Wool market report with Marty Moses

Wool prices increase by 15c/kg at auction

The Australian Wool Exchange Eastern Market Indicator closed on 1172c/kg, which was up 15c at auction sales.

According to Moses and Son principal, Marty Moses the first scheduled auction sale of the New Year delivered generally positive news for woolgrowers after a disappointing close to the 2020 season back in December.

In USD, the EMI rose to 907c - up 33c on the December 16 close with the AUD closing the sale week on 77.41c - up 1.89c.

The return of sales after the three week recess saw the offering climb to 52,290 bales, of which 89.9 per cent was cleared to the trade with the highest pass in rates experienced in the crossbred and carding sectors.

Merino Fleece opened with positive buyer sentiment on Tuesday, and momentum continued into Wednesday's sale resulting in the 19-18.5 fleece types attracting a price increase of 11-61c with the finest end the best performers. 19-21 showed good support but came under some pressure on the final selling day in Melbourne giving back the previous day's rises. There was noticeable urgency from exporters on the prem wool lots offered which I assume are heading straight for the Chinese Knitwear sector.

Merino Skirtings followed the fleece's lead, however with the increase volume on offer, buyers were more selective on their purchases and lots with high VM and heavy colour came under pressure.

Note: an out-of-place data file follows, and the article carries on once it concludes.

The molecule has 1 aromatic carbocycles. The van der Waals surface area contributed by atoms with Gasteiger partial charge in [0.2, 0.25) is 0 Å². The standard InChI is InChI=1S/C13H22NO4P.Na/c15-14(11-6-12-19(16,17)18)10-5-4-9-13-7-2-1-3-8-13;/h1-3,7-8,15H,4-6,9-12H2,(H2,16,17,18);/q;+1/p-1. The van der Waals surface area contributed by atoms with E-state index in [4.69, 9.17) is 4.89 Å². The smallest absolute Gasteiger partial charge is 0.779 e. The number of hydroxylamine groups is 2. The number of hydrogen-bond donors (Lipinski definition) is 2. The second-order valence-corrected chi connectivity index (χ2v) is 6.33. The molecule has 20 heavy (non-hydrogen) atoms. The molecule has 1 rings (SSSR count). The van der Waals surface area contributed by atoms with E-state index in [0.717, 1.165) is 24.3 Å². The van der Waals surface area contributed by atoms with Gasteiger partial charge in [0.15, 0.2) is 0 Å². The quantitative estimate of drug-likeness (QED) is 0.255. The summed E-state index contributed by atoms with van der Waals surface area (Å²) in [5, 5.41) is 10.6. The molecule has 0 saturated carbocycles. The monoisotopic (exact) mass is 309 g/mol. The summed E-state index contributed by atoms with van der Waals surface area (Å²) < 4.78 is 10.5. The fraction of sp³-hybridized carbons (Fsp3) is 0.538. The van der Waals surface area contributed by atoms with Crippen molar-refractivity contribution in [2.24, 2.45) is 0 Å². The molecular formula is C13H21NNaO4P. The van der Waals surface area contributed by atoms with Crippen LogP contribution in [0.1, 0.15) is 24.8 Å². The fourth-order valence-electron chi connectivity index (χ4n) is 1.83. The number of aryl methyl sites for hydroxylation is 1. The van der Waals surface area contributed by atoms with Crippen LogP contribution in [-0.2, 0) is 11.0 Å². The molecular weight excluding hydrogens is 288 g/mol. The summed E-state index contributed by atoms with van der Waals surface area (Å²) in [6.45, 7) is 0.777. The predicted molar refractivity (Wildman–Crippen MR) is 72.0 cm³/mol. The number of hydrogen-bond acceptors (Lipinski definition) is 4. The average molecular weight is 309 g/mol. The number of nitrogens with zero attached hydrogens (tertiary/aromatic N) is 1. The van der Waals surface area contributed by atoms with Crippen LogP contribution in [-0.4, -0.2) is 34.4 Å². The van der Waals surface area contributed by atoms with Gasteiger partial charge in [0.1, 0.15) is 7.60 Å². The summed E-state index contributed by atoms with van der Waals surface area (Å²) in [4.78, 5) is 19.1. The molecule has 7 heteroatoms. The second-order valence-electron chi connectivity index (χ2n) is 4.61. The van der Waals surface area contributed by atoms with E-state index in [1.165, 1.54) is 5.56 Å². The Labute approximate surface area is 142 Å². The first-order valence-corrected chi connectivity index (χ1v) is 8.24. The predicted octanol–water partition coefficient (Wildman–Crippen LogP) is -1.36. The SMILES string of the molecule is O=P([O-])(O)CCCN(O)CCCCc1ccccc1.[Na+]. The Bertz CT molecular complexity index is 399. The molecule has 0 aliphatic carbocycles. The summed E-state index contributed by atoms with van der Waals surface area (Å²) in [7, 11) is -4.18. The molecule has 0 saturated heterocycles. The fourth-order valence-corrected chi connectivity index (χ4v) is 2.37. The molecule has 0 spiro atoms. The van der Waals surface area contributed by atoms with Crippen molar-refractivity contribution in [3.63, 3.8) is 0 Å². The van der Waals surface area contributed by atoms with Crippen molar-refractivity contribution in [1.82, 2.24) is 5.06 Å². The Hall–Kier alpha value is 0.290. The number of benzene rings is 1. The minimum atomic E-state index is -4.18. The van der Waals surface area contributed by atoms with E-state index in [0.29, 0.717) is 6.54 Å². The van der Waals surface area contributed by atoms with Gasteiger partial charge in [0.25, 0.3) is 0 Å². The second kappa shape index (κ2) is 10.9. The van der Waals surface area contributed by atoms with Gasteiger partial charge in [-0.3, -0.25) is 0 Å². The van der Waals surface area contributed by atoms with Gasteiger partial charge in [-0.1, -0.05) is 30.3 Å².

Crossbreds shearing season is in full swing and represented 1/4 of the national offering, and remarkably prices held up ok on the best prepared and styled lots, however buyers were cautious of the lots from some composite breeds which were unclassed and not skirted or were poorly skirted. The coarser end of the crossbreds are still extremely depressed.

Merino Cardings were also keenly chased by exporters and local processors adding an average 38c across the three centres. Crossbred oddments remain poorly supported especially the coarser end of the range.

Next week's sale resumes with 49,140 bales on offer, and the increase in the past two offerings have been a combination of the three week recess and a reflection of the national issue with delayed shearing. COVID 19 border restrictions have curtailed travel from many NZ shearing teams that make the trip across the ditch each season as well as the trans-border migration of the shearing teams.

While the positive start to the wool market is encouraging, one market result does not constitute a trend and like everyone in the industry, we hope and pray daily for a miracle that may restore prices to pre COVID levels. With the northern hemisphere under enormous pressure from escalating cases and deaths from the pandemic, I cannot see a fundamental shift in the Chinese buying strategy which has been stop buying out when it rises and buy when it falls. One can only hope a positive change is coming in 2021.